I’ve probably written on this before but this article in the ny times inspired tonite’s blog: http://well.blogs.nytimes.com/2010/10/13/phys-ed-do-marathons-wreck-your…
I alert you to the concluding line: ‘There’s no strong evidence,’’ he said, that, if your knees are healthy to start with, ‘‘running a marathon will hurt them.’’
I think it’s fair to say, as I’ve long held, that there are no wrong exercises for everyone but there are wrong exercisers for some exercisers. In other words, using myself as an example, having done tae kwon do nearly every day of the year for about 15 years, that my knee (only my pivot leg) is shot because I must have either trained wrong or had a propensity toward arthritis. (I also have a new hip on the same side and the knee will someday need replacing.) My friend, same age, same duration of youthful training, is still teaching, running, and sparring (gently, because we are, after all, old men) and is free of knee problems. (Tho he’s had both his hips re-surfaced. It’s a tough sport…) My point is, some suffer consequences, others don’t. Same for knees and running.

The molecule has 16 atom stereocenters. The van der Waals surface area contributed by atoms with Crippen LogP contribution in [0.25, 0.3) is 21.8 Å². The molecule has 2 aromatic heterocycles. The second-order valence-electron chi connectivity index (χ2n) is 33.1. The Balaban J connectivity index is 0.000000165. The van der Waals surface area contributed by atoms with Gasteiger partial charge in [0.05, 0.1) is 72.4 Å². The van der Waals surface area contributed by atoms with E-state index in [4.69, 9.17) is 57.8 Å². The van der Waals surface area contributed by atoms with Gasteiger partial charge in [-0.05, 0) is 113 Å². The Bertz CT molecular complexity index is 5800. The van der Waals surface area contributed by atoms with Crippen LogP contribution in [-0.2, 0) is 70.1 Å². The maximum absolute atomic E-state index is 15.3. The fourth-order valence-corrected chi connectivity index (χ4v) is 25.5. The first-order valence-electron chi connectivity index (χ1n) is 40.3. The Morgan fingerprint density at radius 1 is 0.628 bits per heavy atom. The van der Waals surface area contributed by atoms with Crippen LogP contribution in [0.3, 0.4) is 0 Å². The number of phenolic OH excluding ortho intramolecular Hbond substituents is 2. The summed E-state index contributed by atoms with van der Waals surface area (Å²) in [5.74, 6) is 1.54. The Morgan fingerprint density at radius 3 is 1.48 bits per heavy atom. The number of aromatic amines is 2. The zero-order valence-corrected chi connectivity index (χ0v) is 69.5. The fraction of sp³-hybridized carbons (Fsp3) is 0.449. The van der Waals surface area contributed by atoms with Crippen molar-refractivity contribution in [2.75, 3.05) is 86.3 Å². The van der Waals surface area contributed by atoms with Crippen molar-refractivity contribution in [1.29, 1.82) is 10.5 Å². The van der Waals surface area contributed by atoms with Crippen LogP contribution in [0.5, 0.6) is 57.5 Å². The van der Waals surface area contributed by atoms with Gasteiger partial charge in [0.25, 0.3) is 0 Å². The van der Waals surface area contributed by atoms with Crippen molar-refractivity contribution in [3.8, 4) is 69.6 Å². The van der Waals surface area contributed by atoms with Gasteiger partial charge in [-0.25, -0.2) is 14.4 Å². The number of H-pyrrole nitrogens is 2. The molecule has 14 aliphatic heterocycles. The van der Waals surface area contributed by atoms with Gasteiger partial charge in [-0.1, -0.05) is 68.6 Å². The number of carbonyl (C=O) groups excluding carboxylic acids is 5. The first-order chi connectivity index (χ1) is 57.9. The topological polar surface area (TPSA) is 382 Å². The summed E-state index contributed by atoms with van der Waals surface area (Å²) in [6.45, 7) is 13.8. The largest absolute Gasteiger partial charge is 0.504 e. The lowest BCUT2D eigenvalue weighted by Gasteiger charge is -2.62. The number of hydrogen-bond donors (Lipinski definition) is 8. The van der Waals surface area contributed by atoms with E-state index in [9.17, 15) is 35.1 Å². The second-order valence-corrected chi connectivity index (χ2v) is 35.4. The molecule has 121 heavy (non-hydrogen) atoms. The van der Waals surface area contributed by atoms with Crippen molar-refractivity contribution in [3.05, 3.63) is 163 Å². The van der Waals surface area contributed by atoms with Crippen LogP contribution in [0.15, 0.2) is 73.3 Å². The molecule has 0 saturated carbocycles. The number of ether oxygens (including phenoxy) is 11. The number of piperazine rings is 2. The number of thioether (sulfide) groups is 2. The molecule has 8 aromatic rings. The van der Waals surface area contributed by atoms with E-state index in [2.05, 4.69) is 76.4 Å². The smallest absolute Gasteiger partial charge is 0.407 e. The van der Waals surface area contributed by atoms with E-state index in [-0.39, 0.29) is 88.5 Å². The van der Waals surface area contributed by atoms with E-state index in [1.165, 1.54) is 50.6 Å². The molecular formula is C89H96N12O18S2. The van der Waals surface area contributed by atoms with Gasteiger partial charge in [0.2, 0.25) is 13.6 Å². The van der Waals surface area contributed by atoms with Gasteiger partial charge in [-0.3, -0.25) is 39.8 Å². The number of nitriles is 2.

The studies reported in this article are noteworthy for their longevity. Rather than a cross sectional study of runners and non-runners, or runners and former runners, some of these in this piece followed runners over a period of time. What they generally found was that running did not cause arthritis, but it did alter the ‘matrix’ of the cartilage. However, that may be one of the many ways our body adapts to the stresses of long distance long-term running. Obviously, some runners had to give it up because their knees did not adapt well. Others are still running. Thus, I think it’s fair to conclude that, much as that last line says, running does not cause arthritis unless your knees are prone to arthritis.
Now, many things can make you prone: genetics, previous injury, untreated training or footwear conditions (running on the same side of the street, or in the wrong shoes – old or inappropriate for your foot), or any number of nutritional or extra-activity variables that can’t be determined. (For example, is my knee shot because I also tried to be a distance athlete? Because I worked out on tile floors 3 hrs/day?, or because I needed orthotics for running but trained barefoot? Who knows????)
So, in conclusion, let me state clearly my position and highlight that of the news piece: exercise however you wish. Pay attention to your body. Treat it like a living machine, providing it the elements of success under duress – fluids, nutrients, and rest, and maybe just maybe you will not be one of those who suffers cartilage damage from your activity of choice.
But maybe you will regardless.